Today’s poetry news round up takes a look at the winner of the TS Eliot Prize 2024 and the witty inscriptions of a poet that are being put up for auction.
TS Eliot Prize 2024
Jason Allen-Paisant, a Jamaican poet, has been named as the winner of the 2024 TS Eliot Prize. His winning book is titled
Allen-Paisant’s work was described by this year’s judging panel as full of style, nerve and integrity, and something that they felt readers would be returning to for many years to come.
The poet currently teachers creative writing and critical theory at University of Manchester. Later this year his first non-fiction book will be published. This is his second collection, and it uses the William Shakespeare’s Othello as a way of exploring the search of a black male immigrant for a masculine role model and identity. The book has been very well received by a number of literary critics. His first poetry collection
won him the OCM Bocas Prize for Caribbean Literature 2022 in the poetry category.
This year marks the 30th anniversary of the TS Eliot Prize and the £25,000 prize was awarded at a ceremony in London.
Paul Muldoon, the chair of judges, who is himself a previous winner of the award, and his fellow judges had plenty of praise for the book, saying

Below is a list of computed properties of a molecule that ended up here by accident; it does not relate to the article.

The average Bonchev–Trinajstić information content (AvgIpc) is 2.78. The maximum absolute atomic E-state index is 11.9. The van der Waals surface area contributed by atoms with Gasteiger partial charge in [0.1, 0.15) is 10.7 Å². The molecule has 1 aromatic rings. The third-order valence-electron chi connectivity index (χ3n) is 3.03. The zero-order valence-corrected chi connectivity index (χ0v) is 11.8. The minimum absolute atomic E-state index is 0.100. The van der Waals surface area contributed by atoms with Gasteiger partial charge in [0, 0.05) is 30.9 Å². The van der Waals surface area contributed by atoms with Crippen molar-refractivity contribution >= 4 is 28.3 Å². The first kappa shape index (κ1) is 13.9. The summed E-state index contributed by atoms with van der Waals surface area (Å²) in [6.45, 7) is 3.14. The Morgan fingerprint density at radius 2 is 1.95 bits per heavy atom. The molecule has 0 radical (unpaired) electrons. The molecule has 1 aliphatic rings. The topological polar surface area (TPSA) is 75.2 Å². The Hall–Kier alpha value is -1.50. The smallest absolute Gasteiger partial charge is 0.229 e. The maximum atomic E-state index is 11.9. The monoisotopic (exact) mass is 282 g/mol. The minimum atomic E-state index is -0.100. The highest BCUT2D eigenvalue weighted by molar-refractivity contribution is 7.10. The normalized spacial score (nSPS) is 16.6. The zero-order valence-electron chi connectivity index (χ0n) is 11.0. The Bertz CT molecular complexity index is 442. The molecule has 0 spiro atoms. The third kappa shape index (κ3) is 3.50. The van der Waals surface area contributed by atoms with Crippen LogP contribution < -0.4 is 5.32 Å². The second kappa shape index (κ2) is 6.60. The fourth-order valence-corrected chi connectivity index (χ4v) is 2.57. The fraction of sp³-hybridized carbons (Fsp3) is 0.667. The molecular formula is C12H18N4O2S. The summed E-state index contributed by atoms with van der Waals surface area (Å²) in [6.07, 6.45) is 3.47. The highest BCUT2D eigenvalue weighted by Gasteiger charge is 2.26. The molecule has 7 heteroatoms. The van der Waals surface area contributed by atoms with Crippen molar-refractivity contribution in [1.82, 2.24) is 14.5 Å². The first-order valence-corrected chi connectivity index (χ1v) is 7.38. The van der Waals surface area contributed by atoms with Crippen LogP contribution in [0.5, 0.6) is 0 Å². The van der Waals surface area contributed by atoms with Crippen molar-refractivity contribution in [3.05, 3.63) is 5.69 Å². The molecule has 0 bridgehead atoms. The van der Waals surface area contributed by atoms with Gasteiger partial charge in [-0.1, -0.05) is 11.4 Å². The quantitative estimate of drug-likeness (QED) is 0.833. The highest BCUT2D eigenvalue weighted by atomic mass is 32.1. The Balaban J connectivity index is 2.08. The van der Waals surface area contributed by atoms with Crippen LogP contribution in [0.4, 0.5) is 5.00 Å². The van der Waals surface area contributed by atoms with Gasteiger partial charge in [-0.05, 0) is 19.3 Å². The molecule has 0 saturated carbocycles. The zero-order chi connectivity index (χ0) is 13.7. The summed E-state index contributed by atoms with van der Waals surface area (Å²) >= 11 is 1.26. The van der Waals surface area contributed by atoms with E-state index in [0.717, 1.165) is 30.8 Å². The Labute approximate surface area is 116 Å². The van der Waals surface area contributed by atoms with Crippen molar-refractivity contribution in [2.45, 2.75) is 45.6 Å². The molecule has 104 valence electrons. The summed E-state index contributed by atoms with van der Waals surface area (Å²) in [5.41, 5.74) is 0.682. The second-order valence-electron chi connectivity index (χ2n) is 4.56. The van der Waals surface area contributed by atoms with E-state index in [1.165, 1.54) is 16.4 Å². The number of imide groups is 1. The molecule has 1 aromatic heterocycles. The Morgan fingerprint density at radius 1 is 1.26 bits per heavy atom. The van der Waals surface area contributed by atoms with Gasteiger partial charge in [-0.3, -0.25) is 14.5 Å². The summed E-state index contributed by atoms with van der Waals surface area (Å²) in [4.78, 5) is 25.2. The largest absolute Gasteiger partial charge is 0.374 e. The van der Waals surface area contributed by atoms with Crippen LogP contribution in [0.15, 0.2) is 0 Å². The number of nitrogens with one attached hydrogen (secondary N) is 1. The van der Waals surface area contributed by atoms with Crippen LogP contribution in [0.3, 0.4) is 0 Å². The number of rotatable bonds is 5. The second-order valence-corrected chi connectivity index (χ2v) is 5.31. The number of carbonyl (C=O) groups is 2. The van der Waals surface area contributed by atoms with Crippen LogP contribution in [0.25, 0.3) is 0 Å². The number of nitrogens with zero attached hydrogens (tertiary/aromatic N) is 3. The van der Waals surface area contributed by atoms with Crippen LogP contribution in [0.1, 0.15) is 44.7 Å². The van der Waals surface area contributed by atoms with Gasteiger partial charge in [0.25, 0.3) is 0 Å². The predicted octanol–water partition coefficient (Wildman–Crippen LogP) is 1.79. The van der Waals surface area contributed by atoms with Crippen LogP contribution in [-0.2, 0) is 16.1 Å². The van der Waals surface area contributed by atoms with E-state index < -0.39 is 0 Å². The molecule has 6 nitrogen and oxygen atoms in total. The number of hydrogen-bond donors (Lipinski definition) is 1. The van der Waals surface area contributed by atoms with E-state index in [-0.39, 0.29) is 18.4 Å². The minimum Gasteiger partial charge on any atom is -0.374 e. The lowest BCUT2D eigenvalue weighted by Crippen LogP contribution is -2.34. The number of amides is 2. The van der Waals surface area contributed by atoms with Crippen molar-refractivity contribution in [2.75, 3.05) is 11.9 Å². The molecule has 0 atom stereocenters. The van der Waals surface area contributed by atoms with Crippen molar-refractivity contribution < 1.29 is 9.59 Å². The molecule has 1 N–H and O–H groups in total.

There were a total of 186 submissions for the competition this year from publishers in Britain and Ireland and the shortlist of 10 poets hailed from the UK, Hong Kong, Ireland and the US. Amongst those who were shortlisted were Sharon Olds with “Balladz” and Eilean Ni Chuilleanain with “The Map of the World”
All of the poets who were shortlisted took part in a poetry reading in front of a packed audience over the weekend. They were each presented with a runners up cheque for £1,500.
Sir John Betjeman Hilarious Inscriptions Revealed
A collection of hilarious inscriptions, written by the poet Sir John Betjeman, are being put up for auction.
The collection belonged to John McGlashan, a lensman who worked with the poet and a range of stars and directors during his lengthy career. When McGlashan died aged 86, a collection of witty notes from the poet that he had collected came to light. Amongst them are an annotated and signed copy of an audio reading of “Banana Blush” the poet’s verse collection. On it in his almost illegible, spidery writing is written “Oh that I had more hair!”.
The collection is not expected to fetch huge amounts at auction. The top lot has an estimate of £500 but they represent an opportunity to acquire an interesting piece of history.